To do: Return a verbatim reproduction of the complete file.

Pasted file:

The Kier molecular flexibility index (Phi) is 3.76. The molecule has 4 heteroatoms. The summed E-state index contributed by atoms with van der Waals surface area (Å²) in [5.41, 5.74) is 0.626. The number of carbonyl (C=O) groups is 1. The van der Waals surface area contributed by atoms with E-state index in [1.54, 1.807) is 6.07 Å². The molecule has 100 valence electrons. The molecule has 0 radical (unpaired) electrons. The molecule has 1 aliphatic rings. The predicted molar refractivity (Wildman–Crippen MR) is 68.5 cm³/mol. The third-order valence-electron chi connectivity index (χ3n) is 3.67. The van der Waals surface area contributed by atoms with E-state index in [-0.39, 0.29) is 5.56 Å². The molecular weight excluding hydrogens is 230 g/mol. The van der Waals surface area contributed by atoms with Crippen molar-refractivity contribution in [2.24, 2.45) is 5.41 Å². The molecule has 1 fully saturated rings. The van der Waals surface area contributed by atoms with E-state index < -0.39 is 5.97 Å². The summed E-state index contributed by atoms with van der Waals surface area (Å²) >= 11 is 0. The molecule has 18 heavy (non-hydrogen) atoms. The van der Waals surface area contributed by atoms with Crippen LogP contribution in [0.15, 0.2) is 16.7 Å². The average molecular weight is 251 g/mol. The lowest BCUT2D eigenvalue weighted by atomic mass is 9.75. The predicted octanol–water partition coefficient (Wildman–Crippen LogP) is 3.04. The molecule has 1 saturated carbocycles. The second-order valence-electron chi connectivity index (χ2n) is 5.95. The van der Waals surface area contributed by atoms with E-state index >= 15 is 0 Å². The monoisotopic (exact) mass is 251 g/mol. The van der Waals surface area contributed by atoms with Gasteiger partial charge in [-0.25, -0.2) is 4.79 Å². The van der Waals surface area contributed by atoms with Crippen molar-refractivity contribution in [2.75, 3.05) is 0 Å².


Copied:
The Kier molecular flexibility index (Phi) is 3.76. The molecule has 4 heteroatoms. The summed E-state index contributed by atoms with van der Waals surface area (Å²) in [5.41, 5.74) is 0.626. The number of carbonyl (C=O) groups is 1. The van der Waals surface area contributed by atoms with E-state index in [1.54, 1.807) is 6.07 Å². The molecule has 100 valence electrons. The molecule has 0 radical (unpaired) electrons. The molecule has 1 aliphatic rings. The predicted molar refractivity (Wildman–Crippen MR) is 68.5 cm³/mol. The third-order valence-electron chi connectivity index (χ3n) is 3.67. The van der Waals surface area contributed by atoms with E-state index in [-0.39, 0.29) is 5.56 Å². The molecular weight excluding hydrogens is 230 g/mol. The van der Waals surface area contributed by atoms with Crippen molar-refractivity contribution in [2.24, 2.45) is 5.41 Å². The molecule has 1 fully saturated rings. The van der Waals surface area contributed by atoms with E-state index < -0.39 is 5.97 Å². The summed E-state index contributed by atoms with van der Waals surface area (Å²) >= 11 is 0. The molecule has 18 heavy (non-hydrogen) atoms. The van der Waals surface area contributed by atoms with Crippen LogP contribution in [0.15, 0.2) is 16.7 Å². The average molecular weight is 251 g/mol. The lowest BCUT2D eigenvalue weighted by atomic mass is 9.75. The predicted octanol–water partition coefficient (Wildman–Crippen LogP) is 3.04. The molecule has 1 saturated carbocycles. The second-order valence-electron chi connectivity index (χ2n) is 5.95. The van der Waals surface area contributed by atoms with E-state index >= 15 is 0 Å². The monoisotopic (exact) mass is 251 g/mol. The van der Waals surface area contributed by atoms with Gasteiger partial charge in [-0.25, -0.2) is 4.79 Å². The van der Waals surface area contributed by atoms with Crippen molar-refractivity contribution in [2.75, 3.05) is 0 Å².